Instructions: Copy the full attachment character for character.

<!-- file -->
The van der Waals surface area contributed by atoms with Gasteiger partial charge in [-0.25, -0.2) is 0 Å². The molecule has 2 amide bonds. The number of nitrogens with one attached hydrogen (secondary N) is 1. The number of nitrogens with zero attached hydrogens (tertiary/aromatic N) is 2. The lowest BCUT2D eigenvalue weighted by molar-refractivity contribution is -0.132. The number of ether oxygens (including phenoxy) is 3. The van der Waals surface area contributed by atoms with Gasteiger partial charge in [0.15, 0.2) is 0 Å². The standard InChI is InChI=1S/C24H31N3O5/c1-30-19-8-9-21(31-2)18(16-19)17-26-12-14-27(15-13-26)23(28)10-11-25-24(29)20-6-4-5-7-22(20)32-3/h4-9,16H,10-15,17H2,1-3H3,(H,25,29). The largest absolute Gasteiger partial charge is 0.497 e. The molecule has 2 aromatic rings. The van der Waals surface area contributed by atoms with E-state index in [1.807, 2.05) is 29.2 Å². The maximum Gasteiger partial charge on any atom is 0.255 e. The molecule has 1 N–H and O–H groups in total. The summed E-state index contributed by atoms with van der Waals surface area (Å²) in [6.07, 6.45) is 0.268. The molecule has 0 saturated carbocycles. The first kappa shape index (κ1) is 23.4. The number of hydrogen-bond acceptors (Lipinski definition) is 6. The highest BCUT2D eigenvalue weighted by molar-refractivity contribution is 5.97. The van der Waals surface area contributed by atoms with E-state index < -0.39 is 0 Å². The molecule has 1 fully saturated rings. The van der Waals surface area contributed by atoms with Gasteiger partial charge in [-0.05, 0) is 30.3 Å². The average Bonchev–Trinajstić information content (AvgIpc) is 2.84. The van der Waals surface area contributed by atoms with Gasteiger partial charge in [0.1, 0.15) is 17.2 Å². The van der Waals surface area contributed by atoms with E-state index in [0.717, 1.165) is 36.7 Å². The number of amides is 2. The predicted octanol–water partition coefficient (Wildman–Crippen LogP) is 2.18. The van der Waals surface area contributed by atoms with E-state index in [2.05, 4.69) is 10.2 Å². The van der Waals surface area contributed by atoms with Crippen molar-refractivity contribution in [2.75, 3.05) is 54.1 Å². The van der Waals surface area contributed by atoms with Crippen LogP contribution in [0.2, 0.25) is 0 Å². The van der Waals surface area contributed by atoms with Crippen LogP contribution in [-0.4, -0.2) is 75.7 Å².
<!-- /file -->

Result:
The van der Waals surface area contributed by atoms with Gasteiger partial charge in [-0.25, -0.2) is 0 Å². The molecule has 2 amide bonds. The number of nitrogens with one attached hydrogen (secondary N) is 1. The number of nitrogens with zero attached hydrogens (tertiary/aromatic N) is 2. The lowest BCUT2D eigenvalue weighted by molar-refractivity contribution is -0.132. The number of ether oxygens (including phenoxy) is 3. The van der Waals surface area contributed by atoms with Gasteiger partial charge in [0.15, 0.2) is 0 Å². The standard InChI is InChI=1S/C24H31N3O5/c1-30-19-8-9-21(31-2)18(16-19)17-26-12-14-27(15-13-26)23(28)10-11-25-24(29)20-6-4-5-7-22(20)32-3/h4-9,16H,10-15,17H2,1-3H3,(H,25,29). The largest absolute Gasteiger partial charge is 0.497 e. The molecule has 2 aromatic rings. The van der Waals surface area contributed by atoms with E-state index in [1.807, 2.05) is 29.2 Å². The maximum Gasteiger partial charge on any atom is 0.255 e. The molecule has 1 N–H and O–H groups in total. The summed E-state index contributed by atoms with van der Waals surface area (Å²) in [6.07, 6.45) is 0.268. The molecule has 0 saturated carbocycles. The first kappa shape index (κ1) is 23.4. The number of hydrogen-bond acceptors (Lipinski definition) is 6. The highest BCUT2D eigenvalue weighted by molar-refractivity contribution is 5.97. The van der Waals surface area contributed by atoms with E-state index < -0.39 is 0 Å². The molecule has 1 fully saturated rings. The van der Waals surface area contributed by atoms with Gasteiger partial charge in [-0.05, 0) is 30.3 Å². The average Bonchev–Trinajstić information content (AvgIpc) is 2.84. The van der Waals surface area contributed by atoms with Gasteiger partial charge in [0.1, 0.15) is 17.2 Å². The van der Waals surface area contributed by atoms with E-state index in [0.717, 1.165) is 36.7 Å². The number of amides is 2. The predicted octanol–water partition coefficient (Wildman–Crippen LogP) is 2.18. The van der Waals surface area contributed by atoms with E-state index in [2.05, 4.69) is 10.2 Å². The van der Waals surface area contributed by atoms with Crippen molar-refractivity contribution in [2.75, 3.05) is 54.1 Å². The van der Waals surface area contributed by atoms with Crippen LogP contribution in [0.2, 0.25) is 0 Å². The van der Waals surface area contributed by atoms with Crippen LogP contribution in [-0.4, -0.2) is 75.7 Å².